Draven – Abyssal Arcana


Hamburg-based Greek artist, Deamien Raven, is a metalhead with a passion for synthwave and horror film imagery. Like anyone with FL Studio, a MIDI controller, and a decent laptop, he can dream of macabre worlds where violence and mysticism intertwine like hydrogen and water. In Draven’s case, the man behind the music is all that stands between the salvation of the citizens of Necropolis and the pernicious regime governed by the notorious VampZ. How many other artists write a heroic part for themselves in a concept album?

The first thing we must do is distinguish between Draven’s horrorsynth music and the popular synthwave movement centred around France. Draven ignores the sexual lust and high-octane fuel of the latter, yet his beats remain constant and locked in a 1980s retro world. Like French duo, Justice, the music here is unapologetic in its pomposity and its embrace of stadium rock clichés through the prism of synthesisers instead of guitars. Indeed, ‘The Horrifying Autopsy of Deamien Raven’, takes sinister string bows and dramatic percussion accents for its intro and incorporates Aphex Twin glitches among the gothic pianos and square bass samples. Substitute the synth hooks for guitars and you’d have a chugging metal track.

Carpenter Brut fans will enjoy the glistening thrust and wide-eyed sci-fi worship of ‘Cauchemar Noir’, just as they’ll want to raise their fists for the two-beat drum sequence. Draven’s music can speed through the highway yet zap through the stratosphere like a comet in the next modulation. When you think of the word ‘gothic’ in musical culture, you think overblown and romantic to an absurd degree of morbidity. Draven is no stranger to these two identifiers on the likes of ‘Silver Coffin’ and ‘Le Vampire du Grand Guignol’, although he colours the latter with a vintage Human League synth melody when things start to become predictable. Very clever.

You’d assume that a forty-nine-minute album with a horror film aesthetic would grant you the patience you need to see it to the end. Unfortunately, this is not the experience on first and second listen. The limitations of horrorsynth become apparent at the halfway mark when you realise this micro-genre relies too much on pounding snares and bubbling synth basslines to maintain tension and suspense. This leaves little room for ambience and subtlety – two things that would appeal to your patience rather than diminish it. Only on the third listen, will you recognise the sophistication inherent in these songs. ‘Demonic Incarnation Blues’ thrives on a keyboard sequence like the one from Halloween III but subsists on a simple bass hook holding it together and supporting the gothic choirs in the background. ‘Impalement & The Brazen Bull’ is the closest Draven comes to the unique darkness of Perturbator but with the ghoulish perspective of a Danny Elfman soundtrack from the late 1980s. And, of course, let’s not forget the ubiquitous John Carpenter influence on this music. ‘The Conjuring’ could be on the Escape From New York soundtrack if not for the ambitious acid synth progression near the end that will remind you of the intro to Depeche Mode’s live version of ‘World in My Eyes’ from their 1993 Devotional world tour.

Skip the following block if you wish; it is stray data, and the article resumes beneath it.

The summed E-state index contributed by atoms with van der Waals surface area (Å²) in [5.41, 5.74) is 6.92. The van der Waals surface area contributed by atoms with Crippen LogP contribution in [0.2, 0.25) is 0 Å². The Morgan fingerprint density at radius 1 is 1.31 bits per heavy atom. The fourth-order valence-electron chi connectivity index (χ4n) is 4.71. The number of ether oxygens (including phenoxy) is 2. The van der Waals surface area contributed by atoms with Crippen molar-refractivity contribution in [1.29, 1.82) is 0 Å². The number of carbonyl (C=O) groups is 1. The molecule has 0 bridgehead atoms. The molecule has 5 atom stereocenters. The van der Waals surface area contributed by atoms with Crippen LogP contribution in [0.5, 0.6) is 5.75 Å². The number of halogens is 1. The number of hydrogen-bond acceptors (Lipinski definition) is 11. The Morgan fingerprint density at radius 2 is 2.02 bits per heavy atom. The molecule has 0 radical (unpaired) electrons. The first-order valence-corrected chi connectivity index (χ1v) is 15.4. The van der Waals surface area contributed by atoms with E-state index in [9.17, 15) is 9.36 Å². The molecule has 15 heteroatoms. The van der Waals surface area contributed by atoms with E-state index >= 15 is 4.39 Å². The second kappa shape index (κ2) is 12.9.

Ultimately, Abyssal Arcana is too long for its own good, and this stops it from achieving its true potential. Recycling the same two-note bass sequence throughout the album does not help. See if you can distinguish the riff on closing track, ‘Exsanguinated with a Drill’, from any of the first six songs. ‘A Horrorsynth Symphony’ is nothing but three minutes and thirty-nine seconds of superfluous posturing. This record would be a strong seven out of ten if it finished at track ten, but the extra three songs at the end reduce it to a comfortable six.

Draven will return stronger and more disciplined on the next record. Let’s hope the man behind the music can also take horrorsynth into new territory with more emphasis on minimalist atmospherics and less reliance on bone-headed drumbeats.

JVB


Verdict


Release Date: 29/04/2022

Record Label: Self Released

Standout tracks: Demonic Incantation Blues, Impalement & The Brazen Bull, The Conjuring

Suggested Further Listening: Carpenter Brut – Blood Machines OST (2020), Justice – Cross (2007), Volkor X – This is Our Planet Now (2020)